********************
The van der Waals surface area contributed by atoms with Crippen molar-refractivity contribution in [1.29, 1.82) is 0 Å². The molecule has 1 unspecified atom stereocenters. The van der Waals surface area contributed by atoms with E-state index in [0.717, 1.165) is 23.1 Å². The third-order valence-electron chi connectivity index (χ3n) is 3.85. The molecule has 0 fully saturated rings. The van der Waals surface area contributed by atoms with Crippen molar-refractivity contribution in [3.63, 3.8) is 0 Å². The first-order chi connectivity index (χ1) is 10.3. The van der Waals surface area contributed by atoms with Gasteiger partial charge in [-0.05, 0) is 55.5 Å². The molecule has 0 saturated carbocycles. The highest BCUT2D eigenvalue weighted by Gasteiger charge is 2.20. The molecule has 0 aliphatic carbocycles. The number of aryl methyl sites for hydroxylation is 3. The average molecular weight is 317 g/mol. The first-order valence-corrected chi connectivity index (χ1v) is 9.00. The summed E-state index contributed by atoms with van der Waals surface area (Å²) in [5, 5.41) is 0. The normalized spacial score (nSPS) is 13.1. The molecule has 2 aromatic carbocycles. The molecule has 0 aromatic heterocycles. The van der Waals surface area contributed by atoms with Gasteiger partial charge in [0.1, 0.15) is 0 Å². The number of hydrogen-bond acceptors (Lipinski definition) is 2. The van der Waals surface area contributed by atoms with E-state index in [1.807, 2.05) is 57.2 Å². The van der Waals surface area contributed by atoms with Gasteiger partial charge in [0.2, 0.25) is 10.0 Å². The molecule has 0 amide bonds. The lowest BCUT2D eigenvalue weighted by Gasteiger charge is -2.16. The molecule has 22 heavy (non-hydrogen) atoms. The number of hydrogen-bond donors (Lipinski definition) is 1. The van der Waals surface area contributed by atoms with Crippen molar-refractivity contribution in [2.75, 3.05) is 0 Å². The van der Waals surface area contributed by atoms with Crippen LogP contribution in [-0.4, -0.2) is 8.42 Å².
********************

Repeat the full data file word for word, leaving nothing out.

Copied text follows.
The van der Waals surface area contributed by atoms with Crippen molar-refractivity contribution in [1.29, 1.82) is 0 Å². The molecule has 1 unspecified atom stereocenters. The van der Waals surface area contributed by atoms with E-state index in [0.717, 1.165) is 23.1 Å². The third-order valence-electron chi connectivity index (χ3n) is 3.85. The molecule has 0 fully saturated rings. The van der Waals surface area contributed by atoms with Crippen molar-refractivity contribution in [3.63, 3.8) is 0 Å². The first-order chi connectivity index (χ1) is 10.3. The van der Waals surface area contributed by atoms with Gasteiger partial charge in [-0.05, 0) is 55.5 Å². The molecule has 0 saturated carbocycles. The highest BCUT2D eigenvalue weighted by Gasteiger charge is 2.20. The molecule has 0 aliphatic carbocycles. The number of aryl methyl sites for hydroxylation is 3. The average molecular weight is 317 g/mol. The first-order valence-corrected chi connectivity index (χ1v) is 9.00. The summed E-state index contributed by atoms with van der Waals surface area (Å²) in [5, 5.41) is 0. The normalized spacial score (nSPS) is 13.1. The molecule has 2 aromatic carbocycles. The molecule has 0 aromatic heterocycles. The van der Waals surface area contributed by atoms with Gasteiger partial charge in [0.1, 0.15) is 0 Å². The number of hydrogen-bond acceptors (Lipinski definition) is 2. The van der Waals surface area contributed by atoms with E-state index in [1.807, 2.05) is 57.2 Å². The van der Waals surface area contributed by atoms with Gasteiger partial charge in [0.2, 0.25) is 10.0 Å². The molecule has 0 amide bonds. The lowest BCUT2D eigenvalue weighted by Gasteiger charge is -2.16. The molecule has 22 heavy (non-hydrogen) atoms. The number of hydrogen-bond donors (Lipinski definition) is 1. The van der Waals surface area contributed by atoms with Crippen molar-refractivity contribution in [2.75, 3.05) is 0 Å². The van der Waals surface area contributed by atoms with Crippen LogP contribution in [-0.4, -0.2) is 8.42 Å².